Nakhchivan has been the place of many great thinkers, scientists and craftsmen

    Haydar Aliyev
    Aliyev Ilham
    Zarifa Aliyeva
    Ajami Nakhchivani
    Nakhchivani Najmaddin
    Nakhchivani Hindushah
    Nasreddin Tusi
    Nakhchivani Mohammad
    Fazlullah Naimi
    Aliyev Hasan
    Mammedaliyev Yusif
    Abdullayev Hasan
    Kangarli Heydarqulu
    Nakhchivansky Ismail
    Nakhchivansky Huseyn
    Nakhchivansky Jamshid
  Mohammed Shahtakhtinsky
    Shahtakhtinsky Behbud
    Mohammed Taghi Sidgi
    Jalil Mammedguluzadeh
    Huseyn Javid
    Ordubadi Mammed Said
    Kangarli Behruz

                                                                                                                          Haydar Aliyev

  Nakhchivani Najmaddin


          Nakhchivani Najmaddin ibn Ahmad ibn Abubakr ibn Mohammad (Nakhchivan – after 1253, Syria, Halab) – an outstanding Azerbaijani philosopher in the Muslim East. He got education in Nakhchivan and learned the all spheres of the science. A certain part of his life he lived in Azerbaijan and worked in Maragha observatory. Arabian scientist Ibn al-Ibri (Abu-l Faraj; 1226-1286) wrote about Nakhchivani in his “Mukhtasar tarikh al-duval” (“Brief history of states”): “he was a deep connoisseur of exact sciences. He was occupied with the philosophy in his motherland.” Probably, Nakhchivani left his motherland because of political problems. For a while he worked as a vizier of Jalaladdin Qaratay, but when he saw the injustice and unfairness of the high officials he could not remain indifferent to the social-political problems and as a sign of protest he left the palace activity and went to Halab and spent an ascetic life till the end of his life there. Ibn al-Ibri writes: “He began to travel the countries. He made long trips. And finally came to Rum and got big posts.“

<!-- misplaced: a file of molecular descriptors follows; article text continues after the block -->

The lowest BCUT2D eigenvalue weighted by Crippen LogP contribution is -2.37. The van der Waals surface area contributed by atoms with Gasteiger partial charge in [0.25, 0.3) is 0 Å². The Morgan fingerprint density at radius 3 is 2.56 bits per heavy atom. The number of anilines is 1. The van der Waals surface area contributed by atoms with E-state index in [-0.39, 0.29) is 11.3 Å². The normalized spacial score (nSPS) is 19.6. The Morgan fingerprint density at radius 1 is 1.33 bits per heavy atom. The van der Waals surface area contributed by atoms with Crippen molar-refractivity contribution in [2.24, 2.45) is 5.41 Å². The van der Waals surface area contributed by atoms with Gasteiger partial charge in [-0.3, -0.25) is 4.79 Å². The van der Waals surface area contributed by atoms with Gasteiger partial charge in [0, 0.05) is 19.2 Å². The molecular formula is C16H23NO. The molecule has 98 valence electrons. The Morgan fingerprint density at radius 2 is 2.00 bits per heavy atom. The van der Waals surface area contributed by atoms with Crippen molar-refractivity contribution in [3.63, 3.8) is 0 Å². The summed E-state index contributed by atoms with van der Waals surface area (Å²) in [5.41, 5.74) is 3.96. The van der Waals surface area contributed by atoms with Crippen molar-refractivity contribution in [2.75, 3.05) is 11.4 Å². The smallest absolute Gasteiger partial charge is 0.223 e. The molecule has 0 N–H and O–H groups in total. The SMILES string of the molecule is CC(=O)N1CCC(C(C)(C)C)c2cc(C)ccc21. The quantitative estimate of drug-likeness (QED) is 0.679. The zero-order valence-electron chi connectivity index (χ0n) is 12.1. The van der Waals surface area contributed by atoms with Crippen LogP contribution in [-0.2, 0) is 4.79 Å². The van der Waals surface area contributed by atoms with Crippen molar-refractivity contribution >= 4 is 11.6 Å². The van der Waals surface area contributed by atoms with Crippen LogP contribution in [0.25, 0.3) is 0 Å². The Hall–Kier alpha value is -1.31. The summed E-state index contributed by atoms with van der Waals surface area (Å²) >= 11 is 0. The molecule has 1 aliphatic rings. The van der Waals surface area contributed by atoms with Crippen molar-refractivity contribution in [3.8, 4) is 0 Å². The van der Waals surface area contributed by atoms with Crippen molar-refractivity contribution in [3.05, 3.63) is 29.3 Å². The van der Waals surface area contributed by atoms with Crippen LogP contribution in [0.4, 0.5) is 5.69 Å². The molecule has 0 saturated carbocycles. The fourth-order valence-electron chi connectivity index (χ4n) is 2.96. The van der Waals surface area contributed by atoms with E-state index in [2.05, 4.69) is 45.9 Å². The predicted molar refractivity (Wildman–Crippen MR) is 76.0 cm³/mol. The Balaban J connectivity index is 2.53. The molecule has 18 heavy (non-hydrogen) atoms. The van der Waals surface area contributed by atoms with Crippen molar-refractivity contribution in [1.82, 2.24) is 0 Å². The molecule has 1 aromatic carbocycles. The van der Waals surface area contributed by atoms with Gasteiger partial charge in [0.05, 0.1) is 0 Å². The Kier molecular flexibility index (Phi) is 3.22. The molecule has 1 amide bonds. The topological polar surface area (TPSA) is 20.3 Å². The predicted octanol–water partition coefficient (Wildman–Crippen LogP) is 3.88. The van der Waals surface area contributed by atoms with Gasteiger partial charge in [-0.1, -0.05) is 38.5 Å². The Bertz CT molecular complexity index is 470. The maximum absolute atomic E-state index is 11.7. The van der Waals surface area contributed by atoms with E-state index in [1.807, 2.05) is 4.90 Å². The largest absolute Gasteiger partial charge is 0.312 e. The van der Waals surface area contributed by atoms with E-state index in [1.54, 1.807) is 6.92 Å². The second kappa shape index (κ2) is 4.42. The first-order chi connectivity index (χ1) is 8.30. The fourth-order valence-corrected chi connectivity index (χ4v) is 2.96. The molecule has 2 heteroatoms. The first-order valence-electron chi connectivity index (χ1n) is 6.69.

Nakhchivani’s scientific and philosophical creative activity was highly evaluated by the Middle Ages authors. Arabian author Ibn Bibi resembled him to “a wavy sea and rainy cloud in all the sciences and subjects” and mentioned that he gathered the religious and secular sciences. Nakhchivani thoroughly investigated the problems of peripatetic philosophy and paid attention to the logic and nature study. Though he was a supporter of Arabian peripatatism and its outstanding representative Ibn Sina, Nakhchivani criticized some doctrines. Nakhchivani wrote comments to the books of “Medicine Law” and “Signs and Remarks” by Ibn Sina. Nakhchivani believed prolonged life of passion after death  and in defiance of the Eastern peripateticians, as it is indicated in the sources, he favored to the tanasukh doctrine. He did not revised Ibn Sina’s works from orthodox Islamic point of view, instead, made a critical approach to the peripateticians adopting a tanasukh doctrine which was not suitable for the principles of ruling ideology. The copies of his manuscripts are kept in a lot of archives of the world, such as the explanation of “Medicine Law” in Paris National Library, the explanation of “Signs and Remarks” in the libraries of Ayasofya, Nur Osmaniyye and Korpulu in Turkey and his letter “The essence of logic and the summary of philosophy” in Al-Mashhad al-Alvin manuscripts fund in Najaf (Iraq).